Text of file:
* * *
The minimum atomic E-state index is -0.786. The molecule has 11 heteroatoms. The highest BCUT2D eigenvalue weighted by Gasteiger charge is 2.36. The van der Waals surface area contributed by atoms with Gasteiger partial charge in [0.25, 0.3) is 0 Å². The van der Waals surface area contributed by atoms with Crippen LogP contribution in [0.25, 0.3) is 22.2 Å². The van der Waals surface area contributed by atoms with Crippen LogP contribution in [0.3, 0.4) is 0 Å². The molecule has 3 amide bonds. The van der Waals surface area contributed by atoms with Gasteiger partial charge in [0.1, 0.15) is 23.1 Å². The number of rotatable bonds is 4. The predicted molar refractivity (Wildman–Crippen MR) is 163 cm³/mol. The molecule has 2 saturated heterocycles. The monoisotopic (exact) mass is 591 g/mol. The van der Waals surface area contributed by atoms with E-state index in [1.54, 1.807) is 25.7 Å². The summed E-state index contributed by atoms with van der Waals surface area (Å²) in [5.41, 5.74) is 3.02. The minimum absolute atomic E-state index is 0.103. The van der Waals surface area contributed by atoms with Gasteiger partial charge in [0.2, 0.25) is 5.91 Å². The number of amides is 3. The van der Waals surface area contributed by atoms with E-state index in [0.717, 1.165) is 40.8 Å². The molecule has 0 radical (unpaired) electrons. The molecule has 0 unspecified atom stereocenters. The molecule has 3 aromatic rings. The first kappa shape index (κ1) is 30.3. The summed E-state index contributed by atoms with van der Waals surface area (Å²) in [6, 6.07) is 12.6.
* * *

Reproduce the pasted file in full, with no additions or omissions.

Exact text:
The minimum atomic E-state index is -0.786. The molecule has 11 heteroatoms. The highest BCUT2D eigenvalue weighted by Gasteiger charge is 2.36. The van der Waals surface area contributed by atoms with Gasteiger partial charge in [0.25, 0.3) is 0 Å². The van der Waals surface area contributed by atoms with Crippen LogP contribution in [0.25, 0.3) is 22.2 Å². The van der Waals surface area contributed by atoms with Crippen LogP contribution in [0.3, 0.4) is 0 Å². The molecule has 3 amide bonds. The van der Waals surface area contributed by atoms with Gasteiger partial charge in [0.1, 0.15) is 23.1 Å². The number of rotatable bonds is 4. The predicted molar refractivity (Wildman–Crippen MR) is 163 cm³/mol. The molecule has 2 saturated heterocycles. The monoisotopic (exact) mass is 591 g/mol. The van der Waals surface area contributed by atoms with E-state index in [1.54, 1.807) is 25.7 Å². The summed E-state index contributed by atoms with van der Waals surface area (Å²) in [5.41, 5.74) is 3.02. The minimum absolute atomic E-state index is 0.103. The van der Waals surface area contributed by atoms with Gasteiger partial charge in [0.2, 0.25) is 5.91 Å². The number of amides is 3. The van der Waals surface area contributed by atoms with E-state index in [0.717, 1.165) is 40.8 Å². The molecule has 0 radical (unpaired) electrons. The molecule has 0 unspecified atom stereocenters. The molecule has 3 aromatic rings. The first kappa shape index (κ1) is 30.3. The summed E-state index contributed by atoms with van der Waals surface area (Å²) in [6, 6.07) is 12.6.